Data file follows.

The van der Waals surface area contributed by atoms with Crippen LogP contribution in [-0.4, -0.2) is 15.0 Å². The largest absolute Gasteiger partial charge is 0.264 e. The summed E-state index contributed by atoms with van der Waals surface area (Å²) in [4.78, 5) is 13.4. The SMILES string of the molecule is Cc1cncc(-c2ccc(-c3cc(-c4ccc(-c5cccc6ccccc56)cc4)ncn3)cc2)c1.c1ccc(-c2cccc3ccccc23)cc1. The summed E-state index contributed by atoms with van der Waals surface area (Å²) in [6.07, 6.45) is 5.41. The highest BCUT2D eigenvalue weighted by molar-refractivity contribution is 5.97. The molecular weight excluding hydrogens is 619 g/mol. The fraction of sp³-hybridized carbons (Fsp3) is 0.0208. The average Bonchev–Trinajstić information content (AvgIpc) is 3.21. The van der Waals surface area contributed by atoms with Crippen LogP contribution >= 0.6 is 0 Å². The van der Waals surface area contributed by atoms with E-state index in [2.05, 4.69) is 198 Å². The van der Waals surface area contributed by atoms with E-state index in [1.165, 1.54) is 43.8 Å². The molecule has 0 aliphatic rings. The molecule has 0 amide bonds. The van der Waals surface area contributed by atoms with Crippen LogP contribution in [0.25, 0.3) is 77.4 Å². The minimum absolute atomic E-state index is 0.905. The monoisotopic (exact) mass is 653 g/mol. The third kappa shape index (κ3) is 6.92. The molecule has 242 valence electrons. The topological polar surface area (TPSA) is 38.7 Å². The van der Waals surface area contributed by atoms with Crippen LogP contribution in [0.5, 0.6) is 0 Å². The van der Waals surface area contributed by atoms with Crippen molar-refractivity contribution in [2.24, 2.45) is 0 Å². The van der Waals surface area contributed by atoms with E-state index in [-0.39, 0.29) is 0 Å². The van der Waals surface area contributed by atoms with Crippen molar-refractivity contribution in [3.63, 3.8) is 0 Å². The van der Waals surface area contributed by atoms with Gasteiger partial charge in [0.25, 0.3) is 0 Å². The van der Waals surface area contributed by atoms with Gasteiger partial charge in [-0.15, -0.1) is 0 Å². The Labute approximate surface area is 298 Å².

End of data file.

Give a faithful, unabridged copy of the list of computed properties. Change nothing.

The van der Waals surface area contributed by atoms with Crippen LogP contribution in [-0.4, -0.2) is 15.0 Å². The largest absolute Gasteiger partial charge is 0.264 e. The summed E-state index contributed by atoms with van der Waals surface area (Å²) in [4.78, 5) is 13.4. The SMILES string of the molecule is Cc1cncc(-c2ccc(-c3cc(-c4ccc(-c5cccc6ccccc56)cc4)ncn3)cc2)c1.c1ccc(-c2cccc3ccccc23)cc1. The summed E-state index contributed by atoms with van der Waals surface area (Å²) in [6.07, 6.45) is 5.41. The highest BCUT2D eigenvalue weighted by molar-refractivity contribution is 5.97. The molecular weight excluding hydrogens is 619 g/mol. The fraction of sp³-hybridized carbons (Fsp3) is 0.0208. The average Bonchev–Trinajstić information content (AvgIpc) is 3.21. The van der Waals surface area contributed by atoms with Crippen LogP contribution >= 0.6 is 0 Å². The van der Waals surface area contributed by atoms with E-state index in [2.05, 4.69) is 198 Å². The van der Waals surface area contributed by atoms with E-state index in [1.165, 1.54) is 43.8 Å². The molecule has 0 aliphatic rings. The molecule has 0 amide bonds. The van der Waals surface area contributed by atoms with Crippen LogP contribution in [0.25, 0.3) is 77.4 Å². The minimum absolute atomic E-state index is 0.905. The monoisotopic (exact) mass is 653 g/mol. The third kappa shape index (κ3) is 6.92. The molecule has 242 valence electrons. The topological polar surface area (TPSA) is 38.7 Å². The van der Waals surface area contributed by atoms with Crippen LogP contribution in [0.5, 0.6) is 0 Å². The van der Waals surface area contributed by atoms with Crippen molar-refractivity contribution in [2.24, 2.45) is 0 Å². The van der Waals surface area contributed by atoms with E-state index in [-0.39, 0.29) is 0 Å². The van der Waals surface area contributed by atoms with Crippen molar-refractivity contribution in [3.63, 3.8) is 0 Å². The van der Waals surface area contributed by atoms with Gasteiger partial charge in [0.25, 0.3) is 0 Å². The van der Waals surface area contributed by atoms with Gasteiger partial charge in [-0.15, -0.1) is 0 Å². The Labute approximate surface area is 298 Å².